Katharine LeVeque, a Baltimore resident for more than 50 years and an anti-war activist, died of congestive heart failure Jan. 1. She was 82.
Noted for community and outreach work, Ms. LeVeque was born Katharine Tunstall Williams on May 17, 1932, in Asheville, N.C. Her family moved to Florida shortly thereafter, where Ms. LeVeque attended grade school.
Ms. LeVeque attended Rosary College (now Dominican University) in River Forest, Ill. There she met James R. LeVeque, who was a student at the University in Chicago. They were married when he completed seminary in 1955, and he went on to become an Episcopal priest and mathematics instructor. The couple were married for 57 years until his death in December 2012.
The couple moved to Baltimore in 1958, two children in tow, and had three more children after they arrived. Katharine went on to work for the Baltimore Department of Social Services. She earned a master's degree in social work from the University of Maryland School of Social Work in 1977 and also worked at a YWCA women's shelter at the University of Maryland Medical Center maternity ward.
Ms. LeVeque was a member of Women in Black, an informal peace advocacy group that formed after the Sept. 11, 2001, terrorist attacks.
Known for their black-clad attire, group members hold weekly vigils throughout Baltimore. In 2013, the group won a civil rights lawsuit with the American Civil Liberties Union against the Baltimore police. City officials approved a $98,000 payment to the ACLU to settle the case and agreed to loosen restrictions on when and where demonstrations can take place.
The lawsuit stemmed from an incident in 2003 at the start of the Iraq War; members of the Women in Black say that while protesting the war they were instructed by Baltimore police to move along. Some of them agreed to sign on to a federal lawsuit that the ACLU filed in their behalf.
As part of the settlement the city implemented new rules allowing groups of up to 30 people to protest or pass out fliers without obtaining a permit at all city parks and 10 designated locations, including downtown McKeldin Square.
Ms. LeVeque was also a member of the Cathedral of the Incarnation in Baltimore and took part in a church event that memorialized city children killed in violence, lighting a candle for each child.
In a 2004 Baltimore Sun article, LeVeque was quoted on why the memorial included 18- and 19-year-olds.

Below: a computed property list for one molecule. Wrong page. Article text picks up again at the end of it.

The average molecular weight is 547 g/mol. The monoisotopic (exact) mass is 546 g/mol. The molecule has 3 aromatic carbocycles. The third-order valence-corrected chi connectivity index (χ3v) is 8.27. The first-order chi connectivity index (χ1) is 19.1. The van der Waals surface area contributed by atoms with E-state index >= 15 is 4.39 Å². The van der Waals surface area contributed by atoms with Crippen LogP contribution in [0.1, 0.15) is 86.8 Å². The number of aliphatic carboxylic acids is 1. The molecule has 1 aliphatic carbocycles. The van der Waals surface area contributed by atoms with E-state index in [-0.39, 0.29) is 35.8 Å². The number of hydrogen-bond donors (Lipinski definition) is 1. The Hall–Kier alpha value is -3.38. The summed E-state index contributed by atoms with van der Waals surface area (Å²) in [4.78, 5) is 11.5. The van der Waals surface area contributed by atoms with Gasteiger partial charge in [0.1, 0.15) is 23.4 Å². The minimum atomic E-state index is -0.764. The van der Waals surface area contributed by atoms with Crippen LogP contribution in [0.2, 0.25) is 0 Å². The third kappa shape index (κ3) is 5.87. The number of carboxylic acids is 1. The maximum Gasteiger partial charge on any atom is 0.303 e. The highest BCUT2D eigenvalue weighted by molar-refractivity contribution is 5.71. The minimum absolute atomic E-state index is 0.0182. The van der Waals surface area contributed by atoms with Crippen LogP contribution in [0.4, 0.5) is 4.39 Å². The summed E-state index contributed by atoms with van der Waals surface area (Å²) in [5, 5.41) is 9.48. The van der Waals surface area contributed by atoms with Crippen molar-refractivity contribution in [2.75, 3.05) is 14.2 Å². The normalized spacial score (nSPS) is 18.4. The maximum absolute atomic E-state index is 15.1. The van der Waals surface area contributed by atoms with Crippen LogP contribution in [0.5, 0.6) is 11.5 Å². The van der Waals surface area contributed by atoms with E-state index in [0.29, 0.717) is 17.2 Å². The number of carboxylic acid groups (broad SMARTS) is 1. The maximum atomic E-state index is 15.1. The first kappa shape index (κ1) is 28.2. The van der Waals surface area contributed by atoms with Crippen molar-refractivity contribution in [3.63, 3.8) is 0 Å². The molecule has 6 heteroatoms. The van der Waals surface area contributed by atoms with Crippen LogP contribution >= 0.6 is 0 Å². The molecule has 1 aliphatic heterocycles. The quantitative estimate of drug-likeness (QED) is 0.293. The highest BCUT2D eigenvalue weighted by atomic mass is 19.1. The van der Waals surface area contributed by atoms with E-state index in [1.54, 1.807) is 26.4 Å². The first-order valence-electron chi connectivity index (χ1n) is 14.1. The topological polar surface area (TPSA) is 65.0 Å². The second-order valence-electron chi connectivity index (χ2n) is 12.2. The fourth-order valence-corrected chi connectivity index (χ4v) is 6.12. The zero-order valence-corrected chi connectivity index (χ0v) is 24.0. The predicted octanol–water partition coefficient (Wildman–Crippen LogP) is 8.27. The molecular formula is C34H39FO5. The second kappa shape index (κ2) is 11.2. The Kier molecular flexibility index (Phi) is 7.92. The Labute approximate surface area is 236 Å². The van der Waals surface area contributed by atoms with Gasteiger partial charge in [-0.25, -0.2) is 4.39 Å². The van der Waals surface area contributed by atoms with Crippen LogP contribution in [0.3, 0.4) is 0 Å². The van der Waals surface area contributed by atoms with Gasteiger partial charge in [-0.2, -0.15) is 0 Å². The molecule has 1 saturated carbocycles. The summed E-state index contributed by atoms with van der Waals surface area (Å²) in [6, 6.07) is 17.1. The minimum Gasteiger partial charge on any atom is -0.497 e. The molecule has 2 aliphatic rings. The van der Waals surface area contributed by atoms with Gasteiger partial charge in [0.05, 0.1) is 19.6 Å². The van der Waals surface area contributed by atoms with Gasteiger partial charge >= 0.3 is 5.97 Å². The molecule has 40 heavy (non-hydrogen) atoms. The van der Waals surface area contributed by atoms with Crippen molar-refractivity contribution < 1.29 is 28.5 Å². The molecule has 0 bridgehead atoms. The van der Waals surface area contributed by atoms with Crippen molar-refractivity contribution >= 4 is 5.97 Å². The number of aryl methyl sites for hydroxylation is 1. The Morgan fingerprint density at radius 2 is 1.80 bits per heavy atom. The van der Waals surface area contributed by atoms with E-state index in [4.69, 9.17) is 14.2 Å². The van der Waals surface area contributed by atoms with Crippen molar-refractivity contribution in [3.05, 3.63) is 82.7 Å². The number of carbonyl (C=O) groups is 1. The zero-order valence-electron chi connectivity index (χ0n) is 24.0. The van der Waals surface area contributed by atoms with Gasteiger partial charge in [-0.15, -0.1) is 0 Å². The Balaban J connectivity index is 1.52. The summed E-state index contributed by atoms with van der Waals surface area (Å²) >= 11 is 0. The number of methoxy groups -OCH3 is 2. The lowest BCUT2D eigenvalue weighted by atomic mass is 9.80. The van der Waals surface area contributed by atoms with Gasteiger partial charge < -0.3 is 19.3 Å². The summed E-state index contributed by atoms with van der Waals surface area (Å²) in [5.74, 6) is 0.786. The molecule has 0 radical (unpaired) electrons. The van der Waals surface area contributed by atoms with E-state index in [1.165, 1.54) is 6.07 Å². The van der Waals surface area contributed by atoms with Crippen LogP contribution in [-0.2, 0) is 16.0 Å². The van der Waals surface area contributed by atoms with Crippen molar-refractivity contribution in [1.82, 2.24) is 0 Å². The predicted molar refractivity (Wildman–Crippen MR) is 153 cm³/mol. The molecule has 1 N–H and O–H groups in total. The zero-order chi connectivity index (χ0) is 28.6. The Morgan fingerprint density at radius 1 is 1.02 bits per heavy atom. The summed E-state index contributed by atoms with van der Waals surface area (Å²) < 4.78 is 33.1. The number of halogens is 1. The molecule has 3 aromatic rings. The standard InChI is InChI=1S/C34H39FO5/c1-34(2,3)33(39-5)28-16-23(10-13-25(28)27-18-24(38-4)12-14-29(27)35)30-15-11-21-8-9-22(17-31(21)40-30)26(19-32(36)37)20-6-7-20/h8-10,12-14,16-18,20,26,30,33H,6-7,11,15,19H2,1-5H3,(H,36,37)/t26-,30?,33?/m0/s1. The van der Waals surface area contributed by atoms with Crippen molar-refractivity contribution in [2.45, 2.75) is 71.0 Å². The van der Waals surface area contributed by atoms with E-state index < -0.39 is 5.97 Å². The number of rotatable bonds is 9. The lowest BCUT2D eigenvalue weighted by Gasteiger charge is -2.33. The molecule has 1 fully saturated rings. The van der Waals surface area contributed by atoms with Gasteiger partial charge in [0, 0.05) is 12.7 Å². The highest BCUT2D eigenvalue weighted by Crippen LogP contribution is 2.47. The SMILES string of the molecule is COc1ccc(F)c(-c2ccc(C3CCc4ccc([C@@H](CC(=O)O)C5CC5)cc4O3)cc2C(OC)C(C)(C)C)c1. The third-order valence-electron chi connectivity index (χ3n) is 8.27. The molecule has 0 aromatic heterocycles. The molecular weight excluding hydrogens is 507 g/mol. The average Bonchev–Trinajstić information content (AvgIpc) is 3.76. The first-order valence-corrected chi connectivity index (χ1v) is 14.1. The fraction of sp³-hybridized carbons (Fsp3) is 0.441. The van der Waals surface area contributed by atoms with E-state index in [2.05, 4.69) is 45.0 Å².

"They seem like such kids," Ms. LeVeque said. "They're really not grown-ups, even if they are technically. They're so young. It's so sad. I think about my grandchildren, who are about those ages."
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"Katharine demonstrated for everything involving injustice," said Anita Marshall of Baltimore, who said she worked with Ms. LeVeque in the Department of Social Services. "She was always in that space. The most impressive thing about Katharine was that she had absolutely no prejudice. She was always there for people. She never ignored people; they were not invisible to her."
Ms. LeVeque's daughter Mary Anne LeVeque of Takoma Park said that her mother received a distinguished alumna award from Dominican University in 1994, and in 1996 was appointed a member of the Baltimore Commission for Women. She said her mother worked with teenage mothers and provided such services as surgery preparation and smoking cessation therapy.
Ms. LeVeque lived in Charles Village from 1966 until two years ago. She died in hospice care at the Gilchrist Center in Towson, Mary Anne LeVeque said.
Ms. LeVeque is also survived by her sister, Elinor Price Smith, of Asheville, N.C.; daughters Mary Marthe LeVeque Worley of Marshall, N.C., Mary Elizabeth LeVeque of Baltimore, and sons Stephen Gregory Williams LeVeque of Baltimore and Joseph Paul Tunstall LeVeque of Parkville.
Ms. LeVeque is also survived by nine grandchildren and four great grandchildren.
A service of burial will be held Feb. 7 at St. Luke's Episcopal Church in Asheville, N.C., where Ms. LeVeque was baptized.